Traditional Instruments Are Wasteful

Why Play the Same 3 Chords Over & Over When You Can Sample Them?

Our 21st Century society runs on information. At our fingertips we can access almost any kind of information we can dream of, & indeed we do, voraciously consuming all the information we can, immediately forgetting it afterward. But the world's information reserves are not infinite. If we don't change our information consumption habits now, there will be no information left for our children, or for our children's children.

When a chord is strummed on a guitar, or a key is played on a piano, sound waves emanate from the instrument & promptly dissipate. If no recording equipment is present, these sound waves are lost forever. This is what we call wasted information. It is used once & then discarded. These sounds can never be used again in any fashion; they must be re-created fresh by playing the same chord again. It is a vicious, neverending cycle: In order to hear the exact same sound twice, it must be created twice. Thus many musicians labor their entire lives yet produce a relatively tiny amount of actual new information that can be used by others. The bitter irony is that because of the fleeting nature of the information they produce, even with a lifetime of devotion to their craft, these live musicians can never create as much as information as they themselves consume.

Thankfully, it is not too late. There is an answer.

When a sound is recorded or sampled, it no longer disappears. The original sound waves themselves still dissipate, but the sound itself remains intact in the recording media until it is intentionally deleted. It can now be used more than once. If the sound is recorded on an analog medium like magnetic tape, the sound can now be reused until the physical medium itself breaks down (often many years, potentially hundreds or even thousands of plays). If the sound is sampled, recorded in a digital format, this same information can potentially be reused forever: Although digital media does fail, information replication across digital media is effortless & typically error-free (replication from analog medium to another analog medium causes information degradation). There is no theoretical limit to the duration that digitized information can last if it is properly replicated.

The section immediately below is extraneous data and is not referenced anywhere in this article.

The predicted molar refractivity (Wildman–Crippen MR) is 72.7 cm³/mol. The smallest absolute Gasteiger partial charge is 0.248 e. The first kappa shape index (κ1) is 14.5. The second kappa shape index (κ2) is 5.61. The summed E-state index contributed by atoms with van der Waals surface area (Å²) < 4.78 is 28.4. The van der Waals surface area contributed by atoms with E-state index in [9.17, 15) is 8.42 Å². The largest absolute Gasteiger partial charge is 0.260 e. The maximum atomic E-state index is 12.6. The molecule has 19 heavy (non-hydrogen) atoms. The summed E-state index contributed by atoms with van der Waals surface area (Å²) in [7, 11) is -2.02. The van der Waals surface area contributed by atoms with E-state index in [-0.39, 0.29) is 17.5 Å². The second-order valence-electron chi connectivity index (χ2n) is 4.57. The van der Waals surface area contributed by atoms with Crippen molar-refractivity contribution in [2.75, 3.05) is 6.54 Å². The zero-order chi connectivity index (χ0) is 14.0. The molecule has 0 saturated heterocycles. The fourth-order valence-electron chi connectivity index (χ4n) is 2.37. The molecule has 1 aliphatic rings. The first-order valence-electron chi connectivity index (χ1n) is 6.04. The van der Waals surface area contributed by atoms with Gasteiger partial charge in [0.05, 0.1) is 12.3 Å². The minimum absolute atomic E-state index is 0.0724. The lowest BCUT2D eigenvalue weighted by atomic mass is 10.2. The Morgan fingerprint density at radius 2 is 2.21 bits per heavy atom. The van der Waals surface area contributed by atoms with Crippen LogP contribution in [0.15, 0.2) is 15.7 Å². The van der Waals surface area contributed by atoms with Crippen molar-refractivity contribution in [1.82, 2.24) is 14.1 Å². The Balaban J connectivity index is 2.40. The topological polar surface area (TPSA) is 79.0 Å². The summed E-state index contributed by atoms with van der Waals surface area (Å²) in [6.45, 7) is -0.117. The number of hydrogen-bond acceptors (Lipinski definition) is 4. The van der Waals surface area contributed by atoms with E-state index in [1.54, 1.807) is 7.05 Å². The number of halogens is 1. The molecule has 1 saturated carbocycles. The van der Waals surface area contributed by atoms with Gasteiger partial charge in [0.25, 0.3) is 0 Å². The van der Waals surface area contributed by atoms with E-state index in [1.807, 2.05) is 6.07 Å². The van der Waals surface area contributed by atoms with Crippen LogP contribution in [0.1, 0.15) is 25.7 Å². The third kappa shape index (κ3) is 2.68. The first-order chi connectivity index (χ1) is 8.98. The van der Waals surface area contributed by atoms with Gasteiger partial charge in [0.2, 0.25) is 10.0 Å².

This is the key to information recycling.

When a guitar chord has been sampled, there is no need to ever play that chord again. The chord is still there, ready to be used at any time, so the musician can move on to creating new information instead of endlessly trying to re-create the same old, tired information. Not only that, but the sampled chord can be manipulated in a limitless number of ways & transformed into something different--new information--while simultaneously keeping the original information intact. From one sound that would have been wasted, an endless array of new, more permanent sounds can be created.

Furthermore, with the ease of replication of digital information, that same guitar chord can be freely given to countless other people, without its original creator ever truly "losing" it. The original information recyclist still has the sound safely tucked away in his or her sample banks; each copy of the sound is as identically useful as any other copy. Instead of only a single person having access to the sound, as would be the case with a physical instrument (like the guitar that's been used in these examples), now everyone who wants to use the sound has the ability to do so, without fear of depleting our information stores or depriving our children of a future.

Indeed, this kind of file-sharing is essential if we are going to save the world through information recycling. Under the paradigm of selfish information hoarding that predominated in generations past (a paradigm which many powerful organizations that purport to act on the behalf of information creators naively continue to advocate), an individual consumer will amass an enormous quantity of semipermanent information (in the form of printed materials, audio recordings, video recordings, physical art objects, etc) before the time of death. Then, when the consumer expires, the majority of this information is destroyed or thrown away, for whatever reasons (lack of space, no remaining relatives, items are lost, destruction by fire or other accident). Perfectly good information that could have been used by others, used by generations yet to come, is lost, depleting our reserves.

It is our civic & moral duty to practice information recycling. We must do so for our children. There is no other way we can guarantee that they will have the same kinds of access to information that we have had (the same, or possibly far better). To do anything less would be irresponsible, a crime against culture, a travesty against freedom.

Here's how to help!

Check out our information recycling links!
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